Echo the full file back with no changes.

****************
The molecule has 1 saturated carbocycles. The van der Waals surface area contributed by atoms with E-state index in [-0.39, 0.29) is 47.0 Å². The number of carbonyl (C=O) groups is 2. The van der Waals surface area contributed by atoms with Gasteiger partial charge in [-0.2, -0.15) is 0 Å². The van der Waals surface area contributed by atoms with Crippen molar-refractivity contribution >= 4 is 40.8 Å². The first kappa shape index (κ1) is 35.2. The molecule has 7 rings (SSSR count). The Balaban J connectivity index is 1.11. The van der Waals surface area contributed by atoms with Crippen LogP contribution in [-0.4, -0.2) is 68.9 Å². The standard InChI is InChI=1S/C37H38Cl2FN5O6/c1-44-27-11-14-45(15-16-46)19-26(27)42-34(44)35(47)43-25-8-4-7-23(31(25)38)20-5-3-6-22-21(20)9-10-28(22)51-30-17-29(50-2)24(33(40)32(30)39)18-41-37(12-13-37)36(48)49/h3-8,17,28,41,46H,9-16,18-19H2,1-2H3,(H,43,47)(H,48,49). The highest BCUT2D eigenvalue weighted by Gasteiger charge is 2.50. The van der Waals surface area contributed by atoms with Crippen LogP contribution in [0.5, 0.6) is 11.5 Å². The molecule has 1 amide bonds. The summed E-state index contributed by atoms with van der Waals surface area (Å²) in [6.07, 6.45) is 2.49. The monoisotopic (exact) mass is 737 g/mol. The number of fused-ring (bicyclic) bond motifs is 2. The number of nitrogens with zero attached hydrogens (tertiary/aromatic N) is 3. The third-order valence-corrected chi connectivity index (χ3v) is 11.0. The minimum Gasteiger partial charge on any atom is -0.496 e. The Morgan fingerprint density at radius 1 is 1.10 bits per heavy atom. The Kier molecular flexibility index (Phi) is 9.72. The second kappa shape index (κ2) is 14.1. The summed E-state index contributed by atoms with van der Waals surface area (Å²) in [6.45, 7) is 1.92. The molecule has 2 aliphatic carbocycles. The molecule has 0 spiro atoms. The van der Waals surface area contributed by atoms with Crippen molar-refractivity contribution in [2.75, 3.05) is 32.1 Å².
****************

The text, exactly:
The molecule has 1 saturated carbocycles. The van der Waals surface area contributed by atoms with E-state index in [-0.39, 0.29) is 47.0 Å². The number of carbonyl (C=O) groups is 2. The van der Waals surface area contributed by atoms with Gasteiger partial charge in [-0.2, -0.15) is 0 Å². The van der Waals surface area contributed by atoms with Crippen molar-refractivity contribution >= 4 is 40.8 Å². The first kappa shape index (κ1) is 35.2. The molecule has 7 rings (SSSR count). The Balaban J connectivity index is 1.11. The van der Waals surface area contributed by atoms with Crippen LogP contribution in [-0.4, -0.2) is 68.9 Å². The standard InChI is InChI=1S/C37H38Cl2FN5O6/c1-44-27-11-14-45(15-16-46)19-26(27)42-34(44)35(47)43-25-8-4-7-23(31(25)38)20-5-3-6-22-21(20)9-10-28(22)51-30-17-29(50-2)24(33(40)32(30)39)18-41-37(12-13-37)36(48)49/h3-8,17,28,41,46H,9-16,18-19H2,1-2H3,(H,43,47)(H,48,49). The highest BCUT2D eigenvalue weighted by Gasteiger charge is 2.50. The van der Waals surface area contributed by atoms with Crippen LogP contribution in [0.5, 0.6) is 11.5 Å². The molecule has 1 amide bonds. The summed E-state index contributed by atoms with van der Waals surface area (Å²) in [6.07, 6.45) is 2.49. The monoisotopic (exact) mass is 737 g/mol. The number of fused-ring (bicyclic) bond motifs is 2. The number of nitrogens with zero attached hydrogens (tertiary/aromatic N) is 3. The third-order valence-corrected chi connectivity index (χ3v) is 11.0. The minimum Gasteiger partial charge on any atom is -0.496 e. The Morgan fingerprint density at radius 1 is 1.10 bits per heavy atom. The Kier molecular flexibility index (Phi) is 9.72. The second kappa shape index (κ2) is 14.1. The summed E-state index contributed by atoms with van der Waals surface area (Å²) in [6.45, 7) is 1.92. The molecule has 2 aliphatic carbocycles. The molecule has 0 spiro atoms. The van der Waals surface area contributed by atoms with Crippen molar-refractivity contribution in [2.75, 3.05) is 32.1 Å².